Street vendors in Barbados are important contributors to the economy and have been a cornerstone of our historical and cultural landscape from time immemorial.
Indeed, the Mighty Gabby’s beloved song Bridgetown evokes fond memories.
“Bridgetown early, Saturday morning.
See the women, hear they calling,
Singing ‘come for your breadfruit, come for your corn
Come for the apples as fresh the morn’.”
Today, vending is no longer restricted to traditional fresh vegetables and fruits, but products and services of every kind in public spaces.
However, vendors have long been overlooked as key economic players, unlike other entrepreneurs who benefit from public programmes and the like.
Most times, local vendors only appear in the spotlight when they are being rounded up by police for plying their trade in a prohibited location.
They are frequently blamed for congestion, poor garbage disposal, etc, and often engage in a tussle for space with established businesses, particularly those in The City.
Quite frankly, authorities and citizens have to share the blame for encouraging and not tackling the disorder that frequently exists.
One can hardly deny that there is a need to clean up the unsightly vending which currently takes place in Bridgetown, a designated United Nations World Heritage site.
Still, we recognize that vending is big business and has its rightful place.
We cannot overlook the fact that vendors are trying to make a living in a society where jobs are dwindling. Street vendors who are often the major breadwinners in their households also help to create jobs, not only for themselves but for suppliers, delivery operators and others.
Their daily trade is anything but easy. Vendors not only have to beat the heat, the wind and the rain, but they must survive increasing competition for space and access to customers.
And while they are not saints, they deserve a better break from the authorities.
Yesterday, Minister of Small Business, Entrepreneurship and Commerce Dwight Sutherland served notice that Government was moving to change legislation to promote vending here.
Said Sutherland: “We have to remove all of the fears and all of the major obstacles to business development in this country, whether it is vending, whether it is the wayside vendors selling coconuts or eggs. We cannot criminalize vending and expect our economy will grow via small business. So our ministry is charged with that responsibility and we are presently working on drafting documents that will go to Parliament that will amend legislation to ensure that vendors are seen as entrepreneurs and small businessmen in this country and they play a very critical role.”
Equally, he noted that vendors will have to adhere to the rules.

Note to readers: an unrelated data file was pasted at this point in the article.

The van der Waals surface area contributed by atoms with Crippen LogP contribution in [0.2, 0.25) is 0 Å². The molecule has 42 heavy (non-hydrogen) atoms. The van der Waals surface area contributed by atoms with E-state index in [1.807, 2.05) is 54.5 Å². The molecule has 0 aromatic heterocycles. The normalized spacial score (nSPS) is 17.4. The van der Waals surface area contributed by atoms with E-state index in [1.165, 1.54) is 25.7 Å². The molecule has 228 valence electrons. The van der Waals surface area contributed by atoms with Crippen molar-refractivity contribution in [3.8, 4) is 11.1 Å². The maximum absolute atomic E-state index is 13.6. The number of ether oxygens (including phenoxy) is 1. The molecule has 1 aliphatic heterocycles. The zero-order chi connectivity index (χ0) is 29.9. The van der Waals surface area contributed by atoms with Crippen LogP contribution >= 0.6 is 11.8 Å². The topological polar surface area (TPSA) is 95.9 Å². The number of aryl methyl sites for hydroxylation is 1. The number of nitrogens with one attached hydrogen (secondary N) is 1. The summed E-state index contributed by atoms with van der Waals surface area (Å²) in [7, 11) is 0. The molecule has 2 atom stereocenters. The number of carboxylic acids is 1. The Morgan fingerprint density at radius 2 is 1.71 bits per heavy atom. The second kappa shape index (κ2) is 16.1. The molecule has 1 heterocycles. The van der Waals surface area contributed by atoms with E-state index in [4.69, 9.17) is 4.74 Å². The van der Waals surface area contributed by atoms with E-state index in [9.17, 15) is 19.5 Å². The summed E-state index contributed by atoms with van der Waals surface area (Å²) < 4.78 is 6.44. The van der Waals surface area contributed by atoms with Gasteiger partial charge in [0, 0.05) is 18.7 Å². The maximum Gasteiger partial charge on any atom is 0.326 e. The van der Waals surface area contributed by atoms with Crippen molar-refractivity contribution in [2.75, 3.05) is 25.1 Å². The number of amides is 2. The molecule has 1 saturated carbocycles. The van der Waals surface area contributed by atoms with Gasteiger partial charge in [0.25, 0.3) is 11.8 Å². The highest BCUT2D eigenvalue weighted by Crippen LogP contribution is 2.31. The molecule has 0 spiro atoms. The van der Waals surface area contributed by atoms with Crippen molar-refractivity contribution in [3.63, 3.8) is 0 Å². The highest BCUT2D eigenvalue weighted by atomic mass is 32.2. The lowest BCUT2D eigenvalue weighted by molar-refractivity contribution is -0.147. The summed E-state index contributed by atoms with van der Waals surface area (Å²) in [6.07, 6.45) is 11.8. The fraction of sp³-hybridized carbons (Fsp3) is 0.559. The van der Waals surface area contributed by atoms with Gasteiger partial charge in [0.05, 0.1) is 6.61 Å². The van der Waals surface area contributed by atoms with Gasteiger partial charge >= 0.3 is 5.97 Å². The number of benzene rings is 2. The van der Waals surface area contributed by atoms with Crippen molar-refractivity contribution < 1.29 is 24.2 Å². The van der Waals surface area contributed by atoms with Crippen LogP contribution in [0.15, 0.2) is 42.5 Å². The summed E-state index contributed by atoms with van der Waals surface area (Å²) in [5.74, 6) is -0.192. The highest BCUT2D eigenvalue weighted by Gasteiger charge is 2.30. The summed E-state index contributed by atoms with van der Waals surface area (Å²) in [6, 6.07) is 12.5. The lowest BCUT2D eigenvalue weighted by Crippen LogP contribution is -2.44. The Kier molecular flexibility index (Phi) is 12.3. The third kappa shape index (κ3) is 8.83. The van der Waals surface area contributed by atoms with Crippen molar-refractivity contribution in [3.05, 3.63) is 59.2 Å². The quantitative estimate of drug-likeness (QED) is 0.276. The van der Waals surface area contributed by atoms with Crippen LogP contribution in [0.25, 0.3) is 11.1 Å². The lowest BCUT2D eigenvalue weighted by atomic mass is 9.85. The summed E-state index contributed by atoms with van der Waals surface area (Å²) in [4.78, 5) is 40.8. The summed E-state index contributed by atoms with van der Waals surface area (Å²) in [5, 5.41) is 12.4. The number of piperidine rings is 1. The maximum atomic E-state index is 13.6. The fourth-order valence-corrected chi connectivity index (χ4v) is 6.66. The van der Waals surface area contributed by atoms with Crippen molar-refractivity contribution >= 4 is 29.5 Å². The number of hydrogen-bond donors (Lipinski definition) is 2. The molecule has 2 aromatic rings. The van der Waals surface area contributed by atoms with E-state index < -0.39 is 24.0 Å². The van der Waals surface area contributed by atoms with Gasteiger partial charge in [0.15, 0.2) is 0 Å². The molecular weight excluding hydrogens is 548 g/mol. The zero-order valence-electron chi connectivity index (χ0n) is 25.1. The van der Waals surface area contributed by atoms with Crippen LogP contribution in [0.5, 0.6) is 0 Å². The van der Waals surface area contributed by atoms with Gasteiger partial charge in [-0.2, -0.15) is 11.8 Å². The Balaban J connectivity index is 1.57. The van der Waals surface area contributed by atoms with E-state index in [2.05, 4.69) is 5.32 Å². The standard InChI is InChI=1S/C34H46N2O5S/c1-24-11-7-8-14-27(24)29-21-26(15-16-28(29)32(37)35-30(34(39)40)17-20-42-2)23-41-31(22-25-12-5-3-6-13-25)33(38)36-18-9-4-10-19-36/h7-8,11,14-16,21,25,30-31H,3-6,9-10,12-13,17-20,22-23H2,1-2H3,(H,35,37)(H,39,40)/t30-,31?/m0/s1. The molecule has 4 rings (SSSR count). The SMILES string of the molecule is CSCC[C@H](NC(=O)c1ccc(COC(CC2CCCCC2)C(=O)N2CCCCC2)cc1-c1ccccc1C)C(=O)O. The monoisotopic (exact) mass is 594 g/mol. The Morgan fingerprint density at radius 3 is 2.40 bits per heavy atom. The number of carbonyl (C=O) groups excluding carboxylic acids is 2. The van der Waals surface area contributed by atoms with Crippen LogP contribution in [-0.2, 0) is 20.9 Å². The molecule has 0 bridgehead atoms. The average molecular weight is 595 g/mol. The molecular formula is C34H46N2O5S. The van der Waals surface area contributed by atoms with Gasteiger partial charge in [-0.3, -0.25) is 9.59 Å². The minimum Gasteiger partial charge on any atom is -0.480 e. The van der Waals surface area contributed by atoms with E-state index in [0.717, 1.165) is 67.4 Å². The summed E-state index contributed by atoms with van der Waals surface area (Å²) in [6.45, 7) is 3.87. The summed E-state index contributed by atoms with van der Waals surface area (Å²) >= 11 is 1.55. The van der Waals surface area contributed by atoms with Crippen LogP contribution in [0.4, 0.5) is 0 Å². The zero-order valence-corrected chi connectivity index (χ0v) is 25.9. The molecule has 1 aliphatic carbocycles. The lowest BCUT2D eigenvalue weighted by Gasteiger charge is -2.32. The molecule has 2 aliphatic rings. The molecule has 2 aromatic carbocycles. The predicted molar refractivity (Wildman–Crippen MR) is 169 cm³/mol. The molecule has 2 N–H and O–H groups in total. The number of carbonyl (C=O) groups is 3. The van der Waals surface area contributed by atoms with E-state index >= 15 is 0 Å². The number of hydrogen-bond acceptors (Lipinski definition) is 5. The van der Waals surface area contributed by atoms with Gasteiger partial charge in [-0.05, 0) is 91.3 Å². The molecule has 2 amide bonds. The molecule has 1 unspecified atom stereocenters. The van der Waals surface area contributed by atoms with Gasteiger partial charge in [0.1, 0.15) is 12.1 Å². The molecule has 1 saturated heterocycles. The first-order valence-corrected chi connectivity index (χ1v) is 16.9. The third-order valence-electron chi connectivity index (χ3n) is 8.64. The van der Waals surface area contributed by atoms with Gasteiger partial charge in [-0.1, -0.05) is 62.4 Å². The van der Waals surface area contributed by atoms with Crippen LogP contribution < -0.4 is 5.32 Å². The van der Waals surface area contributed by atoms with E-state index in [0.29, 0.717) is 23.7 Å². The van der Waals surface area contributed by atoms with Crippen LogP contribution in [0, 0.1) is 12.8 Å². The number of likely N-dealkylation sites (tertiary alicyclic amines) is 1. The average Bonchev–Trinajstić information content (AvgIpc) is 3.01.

This new approach ought to be supported.
In the past, authorities have attempted to tackle the issue of vending in an ad hoc manner.
There are either regulations explicitly banning street vending, or the restriction of vending locations, hours of operation and so on.
Clearly we can do better. We need to have a national conversation on the way forward, and this should result in a clear, well-defined policy that fairly addresses the needs of vendors and the overall management of the sector.
Barbados has enough expertise and can in fact draw from the experiences of its Caribbean neighbours and beyond to find practical, just solutions to the issue.
Tough decisions have to be made.
The authorities could easily begin by addressing the known concerns while adopting clear rules for responsible vending.
They may want to start with an honest assessment of street vending to first determine the appropriate number of vendors that can be accommodated in The City and possibly map out the best locations where they can ply their trade, resulting in less acrimony between established businesses and vendors.
Important too is a thorough evaluation of the current markets to ensure they are conducive to business. What is the current state of the basic infrastructure? Are there adequate stalls, storage facilities, electricity, running water and toilets in place? Vendors who are comfortable are less likely to set up any and everywhere.
A case can also be made for Government to encourage Barbadians to visit and shop in the markets, thus ensuring the viability of the sector.
Now that Mr Sutherland has started the conversation we anxiously look forward to action.
This is an opportunity for Government to turn this critical informal sector into a controlled, regulated system that better serves all — vendors, citizens and businesses alike.